If I’m being honest, the Elegia was a headphone which I personally considered to be fairly odd-sounding. So given their very similar driver technologies, I expected the Radiance to deliver a sonic experience not unlike that of the Elegia. However, this didn’t turn out to be the case at all.
When I first listened to the Radiance, it came across as a beautifully voiced headphone which I’d describe as having a pleasant tonality that’s fairly warm, with a punchy mid bass, smooth, linear mids, and an easy-going treble range. Despite this laid-back tonality, though, the Radiance remained dynamic, and it possessed a highly musical and energetic presentation that also reproduced tracks with a very good sense of clarity.
The Radiance’s bass response is deep and it adequately textures low tones with great articulation. For extension, it reaches all the way down to 20hz and is easily able to reproduce the rumble of those really low frequencies with seemingly no roll-off. Additionally, the Radiance has a generous bass shelf under 100hz, which gives the sub bass region a very good level of presence that, although a little boosted for my preference, never felt overbearing or intrusive. As it moved into the mid bass, the Radiance sounded to me as though it had a slight elevation at around 150hz, which added a touch of warmth and also enhanced its sense of punch and slam.
For bass definition, even though I did not find it to be quite as nimble as the Clear, the Radiance still had a very fast, tight and clean bass response that comfortably rivaled that of other headphones in the $1,000 to $1,500 range. Overall, I think that the Radiance’s bass response is very enjoyable and should be able to satisfy listeners looking for a headphone that is full-sounding, impactful and detailed in the lows.
I personally really enjoyed the Radiance’s midrange, as it was slightly cool but still balanced and linear. Vocal and instrument lines had a rich, accurate body with well-reproduced fundamental tones in the lower mids. The upper midrange between 3K-5K was very slightly turned down and was mellower on the Radiance, but it never had me feeling like it was lacking in presence; electric guitars still had their buzz, and brass instruments had a good bite to them. The only odd thing I did notice for the mids is that, like other Focal headphones I’ve tried, the Radiance has a slight bump at around 2K. For the most part it’s very subtle, but I did find that it could occasionally make vocals have a slight nasal quality to them and percussive instruments like tom-toms could have a somewhat metallic hue to them. Aside from that very little deviation, though, the mids on the Radiance had a pretty natural timbre, and they were very even with a great tonality that never risked coming across as forward or shouty.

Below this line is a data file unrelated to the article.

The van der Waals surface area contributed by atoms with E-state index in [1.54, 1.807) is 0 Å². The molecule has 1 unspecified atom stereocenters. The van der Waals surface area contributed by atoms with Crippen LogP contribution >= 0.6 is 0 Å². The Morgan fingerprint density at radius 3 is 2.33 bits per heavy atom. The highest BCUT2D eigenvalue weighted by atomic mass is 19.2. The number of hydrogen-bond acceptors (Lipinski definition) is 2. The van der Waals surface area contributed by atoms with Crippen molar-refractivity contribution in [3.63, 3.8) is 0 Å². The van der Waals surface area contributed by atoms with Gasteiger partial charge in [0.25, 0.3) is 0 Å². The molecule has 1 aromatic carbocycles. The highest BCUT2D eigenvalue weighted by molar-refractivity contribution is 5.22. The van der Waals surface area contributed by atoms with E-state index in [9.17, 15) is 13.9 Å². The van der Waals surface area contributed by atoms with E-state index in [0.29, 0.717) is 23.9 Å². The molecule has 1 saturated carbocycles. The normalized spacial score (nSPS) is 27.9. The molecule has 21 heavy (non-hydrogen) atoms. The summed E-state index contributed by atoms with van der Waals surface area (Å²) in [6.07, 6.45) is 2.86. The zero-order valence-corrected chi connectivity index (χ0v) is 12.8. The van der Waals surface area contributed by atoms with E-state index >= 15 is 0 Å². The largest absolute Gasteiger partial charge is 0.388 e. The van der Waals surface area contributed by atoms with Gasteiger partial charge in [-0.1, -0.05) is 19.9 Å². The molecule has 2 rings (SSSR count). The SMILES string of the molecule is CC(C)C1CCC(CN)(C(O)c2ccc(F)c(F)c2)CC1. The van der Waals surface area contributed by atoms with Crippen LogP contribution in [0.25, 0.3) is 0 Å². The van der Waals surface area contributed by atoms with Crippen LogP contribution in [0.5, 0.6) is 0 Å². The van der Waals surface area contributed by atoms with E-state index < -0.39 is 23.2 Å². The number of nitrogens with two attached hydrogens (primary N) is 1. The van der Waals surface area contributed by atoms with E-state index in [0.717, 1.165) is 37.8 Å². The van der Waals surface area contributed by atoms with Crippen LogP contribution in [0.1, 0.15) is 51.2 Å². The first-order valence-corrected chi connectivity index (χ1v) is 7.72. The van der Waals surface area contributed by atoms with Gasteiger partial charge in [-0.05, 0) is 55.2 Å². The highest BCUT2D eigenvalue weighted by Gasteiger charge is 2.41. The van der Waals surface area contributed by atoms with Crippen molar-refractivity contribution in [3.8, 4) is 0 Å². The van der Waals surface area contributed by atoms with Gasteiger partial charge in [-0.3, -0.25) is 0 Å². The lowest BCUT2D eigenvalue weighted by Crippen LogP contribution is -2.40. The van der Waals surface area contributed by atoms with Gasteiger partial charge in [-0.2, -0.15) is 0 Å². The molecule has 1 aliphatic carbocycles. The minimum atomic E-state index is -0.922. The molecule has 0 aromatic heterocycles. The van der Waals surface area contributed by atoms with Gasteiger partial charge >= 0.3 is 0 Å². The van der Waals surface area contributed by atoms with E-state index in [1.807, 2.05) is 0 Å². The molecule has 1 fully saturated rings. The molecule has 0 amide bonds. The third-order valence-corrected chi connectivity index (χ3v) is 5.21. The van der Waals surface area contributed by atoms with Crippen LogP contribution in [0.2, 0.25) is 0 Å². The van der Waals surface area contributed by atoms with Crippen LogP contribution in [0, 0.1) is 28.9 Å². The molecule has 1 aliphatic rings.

The Radiance’s highs are a little on the warmer side and are remarkably smooth with no peaks or sibilance. Oddly enough, even I’d say that the Radiance could use 2dB-3dB at around 5.5K (a region I’m particularly sensitive to) just to give vocals a little more brilliance, Nonetheless, the treble range here still has some nice sparkle around 8K-10K, and it also extends nicely into the air region above 10K. I think that it’s safe to say that, without a doubt, of all the headphones I’ve tried from Focal’s range this one is the most friendly for listeners who, like me, are a little on the treble sensitive side, and they make for a very enjoyable and laid-back listening experience.